Amy Pascal Stepping Down As Sony Pictures Co-Chair

One of the film industry’s top female executives has resigned in the wake of Sony Pictures attack.

While Sony lost a good deal of money from an attack (by North Korea?) ahead of the planned release of “The Interview” that saw movies uploaded online before their release; Pascal took a more personal beating as her emails, including a number that denigrated president Obama, were leaked to the public.

Amy Pascal Stepping Down As Sony Pictures Co-Chair

Specifically, the emails that saw her issuing numerous apologies included her questioning the president’s movie watching habits.

Sony Pictures’ Amy Pascal: May departure

The company announced on Thursday that she would be stepping down sometime in May having worked at Sony continuously since 1996. She had worked at Sony as early as 1988 before becoming president of Sony’s Columbia pictures unit in 1996. Sony did not name her successor when the announcement was made but her decision to leave certainly pushes more power to Sony Pictures chief executive, Michael Lynton.

Ms. Pascal had been in contract renewal talks well before the attack but presumably she has decided that accepting a four-year production deal with Sony was the best course of action for her following the attack. A Sony statement described her new deal as  “a major new production venture” though no details beyond that were given.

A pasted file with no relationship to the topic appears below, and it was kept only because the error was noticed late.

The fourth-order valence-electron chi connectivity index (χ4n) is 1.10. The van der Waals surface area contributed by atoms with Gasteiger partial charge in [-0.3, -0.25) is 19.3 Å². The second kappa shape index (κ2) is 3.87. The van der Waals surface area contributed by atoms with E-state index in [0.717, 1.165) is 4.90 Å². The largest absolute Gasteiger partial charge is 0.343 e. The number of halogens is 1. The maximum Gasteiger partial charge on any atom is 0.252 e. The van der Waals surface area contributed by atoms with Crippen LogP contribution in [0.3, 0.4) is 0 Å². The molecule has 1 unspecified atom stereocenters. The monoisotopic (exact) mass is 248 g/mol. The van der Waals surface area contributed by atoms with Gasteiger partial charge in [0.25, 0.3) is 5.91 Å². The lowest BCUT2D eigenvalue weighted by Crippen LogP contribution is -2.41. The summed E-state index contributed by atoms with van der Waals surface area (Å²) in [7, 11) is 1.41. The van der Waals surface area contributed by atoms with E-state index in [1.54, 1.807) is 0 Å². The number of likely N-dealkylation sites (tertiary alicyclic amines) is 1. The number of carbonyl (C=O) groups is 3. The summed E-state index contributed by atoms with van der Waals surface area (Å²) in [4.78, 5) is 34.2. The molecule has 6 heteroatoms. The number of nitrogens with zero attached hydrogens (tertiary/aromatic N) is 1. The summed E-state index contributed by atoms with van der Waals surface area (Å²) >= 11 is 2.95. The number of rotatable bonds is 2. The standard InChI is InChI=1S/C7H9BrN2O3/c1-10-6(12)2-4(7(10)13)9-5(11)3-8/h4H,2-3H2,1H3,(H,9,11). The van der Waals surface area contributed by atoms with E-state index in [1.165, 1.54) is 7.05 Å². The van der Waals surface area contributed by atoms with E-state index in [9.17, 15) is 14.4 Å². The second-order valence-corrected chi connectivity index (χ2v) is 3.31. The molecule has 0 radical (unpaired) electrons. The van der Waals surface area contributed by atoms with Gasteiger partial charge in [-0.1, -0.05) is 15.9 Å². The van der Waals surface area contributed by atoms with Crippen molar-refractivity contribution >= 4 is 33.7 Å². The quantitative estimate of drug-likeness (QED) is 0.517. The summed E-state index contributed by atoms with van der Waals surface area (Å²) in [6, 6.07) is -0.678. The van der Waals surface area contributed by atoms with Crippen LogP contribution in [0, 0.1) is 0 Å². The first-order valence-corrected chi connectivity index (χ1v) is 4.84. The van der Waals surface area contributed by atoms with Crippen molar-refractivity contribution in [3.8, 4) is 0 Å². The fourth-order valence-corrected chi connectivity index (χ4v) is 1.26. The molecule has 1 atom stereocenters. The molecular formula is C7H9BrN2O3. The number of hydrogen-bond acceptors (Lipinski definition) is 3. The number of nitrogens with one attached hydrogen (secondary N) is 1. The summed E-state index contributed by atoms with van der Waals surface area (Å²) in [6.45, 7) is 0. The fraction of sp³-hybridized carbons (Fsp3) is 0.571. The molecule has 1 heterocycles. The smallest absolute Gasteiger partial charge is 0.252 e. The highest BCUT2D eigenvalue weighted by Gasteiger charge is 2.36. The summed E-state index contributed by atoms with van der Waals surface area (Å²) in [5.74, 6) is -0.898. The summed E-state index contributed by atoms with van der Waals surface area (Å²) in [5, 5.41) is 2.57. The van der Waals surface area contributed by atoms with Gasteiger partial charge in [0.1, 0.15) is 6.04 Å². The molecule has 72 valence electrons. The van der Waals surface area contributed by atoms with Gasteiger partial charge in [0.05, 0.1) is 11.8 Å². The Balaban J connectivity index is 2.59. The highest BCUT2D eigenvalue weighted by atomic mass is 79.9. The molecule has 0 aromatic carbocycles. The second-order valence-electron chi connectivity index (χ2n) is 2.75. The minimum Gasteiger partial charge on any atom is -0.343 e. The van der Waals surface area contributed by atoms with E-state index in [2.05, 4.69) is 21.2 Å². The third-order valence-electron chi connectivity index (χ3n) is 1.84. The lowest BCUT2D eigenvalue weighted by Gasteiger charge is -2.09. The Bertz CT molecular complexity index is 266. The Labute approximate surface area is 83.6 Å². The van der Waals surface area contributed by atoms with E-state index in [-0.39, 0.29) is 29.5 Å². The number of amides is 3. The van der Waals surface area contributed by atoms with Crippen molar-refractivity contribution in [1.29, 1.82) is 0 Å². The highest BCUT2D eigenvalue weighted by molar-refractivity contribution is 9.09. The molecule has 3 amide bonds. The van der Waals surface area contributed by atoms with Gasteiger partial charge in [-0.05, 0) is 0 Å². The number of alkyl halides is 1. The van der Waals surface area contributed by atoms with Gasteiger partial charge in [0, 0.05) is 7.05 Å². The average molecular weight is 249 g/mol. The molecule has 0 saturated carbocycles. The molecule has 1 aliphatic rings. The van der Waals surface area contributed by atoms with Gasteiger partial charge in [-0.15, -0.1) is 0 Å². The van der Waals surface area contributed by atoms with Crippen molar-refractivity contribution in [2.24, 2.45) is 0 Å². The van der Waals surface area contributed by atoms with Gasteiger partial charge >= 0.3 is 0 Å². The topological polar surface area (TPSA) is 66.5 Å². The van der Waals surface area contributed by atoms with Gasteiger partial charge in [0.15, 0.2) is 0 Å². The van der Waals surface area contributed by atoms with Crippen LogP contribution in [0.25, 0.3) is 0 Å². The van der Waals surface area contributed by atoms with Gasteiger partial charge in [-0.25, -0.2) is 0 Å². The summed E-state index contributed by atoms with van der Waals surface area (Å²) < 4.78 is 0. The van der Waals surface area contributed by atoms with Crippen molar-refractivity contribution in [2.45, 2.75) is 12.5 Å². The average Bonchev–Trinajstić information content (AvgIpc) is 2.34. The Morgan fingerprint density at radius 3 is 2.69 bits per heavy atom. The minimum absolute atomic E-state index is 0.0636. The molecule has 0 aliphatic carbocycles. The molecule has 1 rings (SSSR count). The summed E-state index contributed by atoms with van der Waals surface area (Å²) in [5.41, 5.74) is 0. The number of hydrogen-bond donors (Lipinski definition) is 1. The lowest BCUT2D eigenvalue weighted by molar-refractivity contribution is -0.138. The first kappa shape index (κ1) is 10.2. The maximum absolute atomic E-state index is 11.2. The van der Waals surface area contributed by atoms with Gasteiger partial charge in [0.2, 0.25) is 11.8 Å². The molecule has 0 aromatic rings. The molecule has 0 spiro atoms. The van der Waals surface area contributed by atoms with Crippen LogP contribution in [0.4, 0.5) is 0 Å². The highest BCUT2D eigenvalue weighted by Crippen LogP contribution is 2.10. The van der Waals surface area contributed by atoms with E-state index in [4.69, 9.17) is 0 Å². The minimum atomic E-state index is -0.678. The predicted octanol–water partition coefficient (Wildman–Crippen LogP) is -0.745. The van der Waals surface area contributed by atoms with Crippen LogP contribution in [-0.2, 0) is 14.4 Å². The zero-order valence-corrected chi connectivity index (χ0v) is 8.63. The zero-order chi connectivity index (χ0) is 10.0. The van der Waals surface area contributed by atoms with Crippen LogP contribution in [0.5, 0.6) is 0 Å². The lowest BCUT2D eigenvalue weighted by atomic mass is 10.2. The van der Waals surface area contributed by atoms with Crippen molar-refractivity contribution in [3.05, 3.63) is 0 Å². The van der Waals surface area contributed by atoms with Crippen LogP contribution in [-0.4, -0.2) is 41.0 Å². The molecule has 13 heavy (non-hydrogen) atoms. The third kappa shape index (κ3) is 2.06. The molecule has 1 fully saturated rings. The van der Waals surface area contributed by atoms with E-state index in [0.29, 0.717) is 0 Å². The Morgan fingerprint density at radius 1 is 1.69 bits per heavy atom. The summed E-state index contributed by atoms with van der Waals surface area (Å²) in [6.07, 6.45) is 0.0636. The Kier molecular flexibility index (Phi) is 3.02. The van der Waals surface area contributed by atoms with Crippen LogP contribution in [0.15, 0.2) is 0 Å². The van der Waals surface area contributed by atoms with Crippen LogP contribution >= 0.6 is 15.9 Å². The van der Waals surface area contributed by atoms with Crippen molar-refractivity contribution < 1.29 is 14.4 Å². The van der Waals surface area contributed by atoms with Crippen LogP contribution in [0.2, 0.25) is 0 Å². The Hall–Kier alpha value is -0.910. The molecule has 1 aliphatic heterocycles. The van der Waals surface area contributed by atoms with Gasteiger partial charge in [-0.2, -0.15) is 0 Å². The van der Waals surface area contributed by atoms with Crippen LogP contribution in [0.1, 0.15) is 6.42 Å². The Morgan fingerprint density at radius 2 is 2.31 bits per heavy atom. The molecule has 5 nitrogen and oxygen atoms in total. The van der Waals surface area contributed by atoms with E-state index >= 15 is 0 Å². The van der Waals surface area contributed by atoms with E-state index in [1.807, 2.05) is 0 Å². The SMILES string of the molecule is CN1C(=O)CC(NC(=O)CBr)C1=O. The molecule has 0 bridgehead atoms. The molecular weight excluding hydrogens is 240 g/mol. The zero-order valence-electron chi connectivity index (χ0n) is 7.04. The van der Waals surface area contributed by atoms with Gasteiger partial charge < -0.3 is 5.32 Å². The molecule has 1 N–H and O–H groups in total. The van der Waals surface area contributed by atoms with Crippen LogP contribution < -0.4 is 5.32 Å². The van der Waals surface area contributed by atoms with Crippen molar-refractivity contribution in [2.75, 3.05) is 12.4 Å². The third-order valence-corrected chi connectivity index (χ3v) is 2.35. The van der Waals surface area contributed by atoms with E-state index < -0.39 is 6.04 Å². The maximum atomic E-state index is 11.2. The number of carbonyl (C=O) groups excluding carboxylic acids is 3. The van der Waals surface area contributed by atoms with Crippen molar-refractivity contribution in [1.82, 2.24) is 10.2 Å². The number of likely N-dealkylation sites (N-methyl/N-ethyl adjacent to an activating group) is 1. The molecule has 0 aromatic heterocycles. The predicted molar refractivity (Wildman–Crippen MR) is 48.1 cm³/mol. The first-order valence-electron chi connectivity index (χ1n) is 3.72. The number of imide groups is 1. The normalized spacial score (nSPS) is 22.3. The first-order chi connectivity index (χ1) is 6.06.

“I have spent almost my entire professional life at Sony Pictures, and I am energized to be starting this new chapter based at the company I call home,” Pascal said in a statement.

“The Interview” and beyond

It was Pascal who “green-lighted” “The Interview” and, one would think, the reason that she was targeted in the attack.

“When you have a scandal of this magnitude there needs to be some kind of executive change,” says Matthew Belloni, executive editor for The Hollywood Reporter. “Especially when you’re dealing with a Japanese corporation where the leaders routinely take the fall for bad things that happen to the company.”

Belloni went on to explain, “This is a very typical arrangement for studio heads that exit.”

He was, however, quick to note that she had lost a good deal of power saying, “She’s no longer a buyer. She’s not a studio head. There’s only a few people (in Hollywood) who can say yes. She’s now not one of those people.”

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